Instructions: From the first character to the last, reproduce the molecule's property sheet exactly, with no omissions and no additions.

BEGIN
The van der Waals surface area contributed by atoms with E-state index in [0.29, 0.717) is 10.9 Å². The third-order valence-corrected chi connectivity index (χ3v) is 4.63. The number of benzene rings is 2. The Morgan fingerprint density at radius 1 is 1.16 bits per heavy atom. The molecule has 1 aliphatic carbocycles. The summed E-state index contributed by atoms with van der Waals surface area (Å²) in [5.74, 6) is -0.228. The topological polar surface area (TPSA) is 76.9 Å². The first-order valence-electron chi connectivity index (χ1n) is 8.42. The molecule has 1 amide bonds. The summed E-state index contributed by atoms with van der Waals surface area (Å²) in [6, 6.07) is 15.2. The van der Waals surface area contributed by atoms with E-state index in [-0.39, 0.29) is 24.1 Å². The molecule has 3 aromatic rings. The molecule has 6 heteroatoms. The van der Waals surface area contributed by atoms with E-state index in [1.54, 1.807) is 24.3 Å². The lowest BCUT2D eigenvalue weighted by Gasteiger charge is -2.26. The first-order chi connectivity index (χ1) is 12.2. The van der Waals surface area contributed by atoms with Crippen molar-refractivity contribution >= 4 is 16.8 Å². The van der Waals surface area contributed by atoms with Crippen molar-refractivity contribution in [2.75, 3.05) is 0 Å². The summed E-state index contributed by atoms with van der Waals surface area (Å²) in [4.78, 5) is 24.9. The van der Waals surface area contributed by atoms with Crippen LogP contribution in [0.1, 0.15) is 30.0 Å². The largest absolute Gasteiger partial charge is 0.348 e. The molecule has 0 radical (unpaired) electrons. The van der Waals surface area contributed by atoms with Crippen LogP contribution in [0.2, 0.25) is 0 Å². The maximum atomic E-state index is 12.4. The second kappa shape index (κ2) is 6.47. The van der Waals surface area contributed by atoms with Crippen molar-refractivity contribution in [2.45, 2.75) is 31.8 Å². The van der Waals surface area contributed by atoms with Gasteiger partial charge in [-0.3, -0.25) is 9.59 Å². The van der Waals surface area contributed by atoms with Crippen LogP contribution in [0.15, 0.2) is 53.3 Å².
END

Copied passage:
The van der Waals surface area contributed by atoms with E-state index in [0.29, 0.717) is 10.9 Å². The third-order valence-corrected chi connectivity index (χ3v) is 4.63. The number of benzene rings is 2. The Morgan fingerprint density at radius 1 is 1.16 bits per heavy atom. The molecule has 1 aliphatic carbocycles. The summed E-state index contributed by atoms with van der Waals surface area (Å²) in [5.74, 6) is -0.228. The topological polar surface area (TPSA) is 76.9 Å². The first-order valence-electron chi connectivity index (χ1n) is 8.42. The molecule has 1 amide bonds. The summed E-state index contributed by atoms with van der Waals surface area (Å²) in [6, 6.07) is 15.2. The van der Waals surface area contributed by atoms with E-state index in [-0.39, 0.29) is 24.1 Å². The molecule has 3 aromatic rings. The molecule has 6 heteroatoms. The van der Waals surface area contributed by atoms with E-state index in [1.54, 1.807) is 24.3 Å². The lowest BCUT2D eigenvalue weighted by Gasteiger charge is -2.26. The first-order chi connectivity index (χ1) is 12.2. The van der Waals surface area contributed by atoms with Crippen molar-refractivity contribution >= 4 is 16.8 Å². The van der Waals surface area contributed by atoms with Crippen molar-refractivity contribution in [2.75, 3.05) is 0 Å². The summed E-state index contributed by atoms with van der Waals surface area (Å²) in [4.78, 5) is 24.9. The van der Waals surface area contributed by atoms with Crippen LogP contribution in [0.1, 0.15) is 30.0 Å². The largest absolute Gasteiger partial charge is 0.348 e. The molecule has 0 radical (unpaired) electrons. The van der Waals surface area contributed by atoms with Crippen LogP contribution in [0.2, 0.25) is 0 Å². The maximum atomic E-state index is 12.4. The second kappa shape index (κ2) is 6.47. The van der Waals surface area contributed by atoms with Crippen molar-refractivity contribution in [2.45, 2.75) is 31.8 Å². The van der Waals surface area contributed by atoms with Gasteiger partial charge in [-0.3, -0.25) is 9.59 Å². The van der Waals surface area contributed by atoms with Crippen LogP contribution in [0.15, 0.2) is 53.3 Å².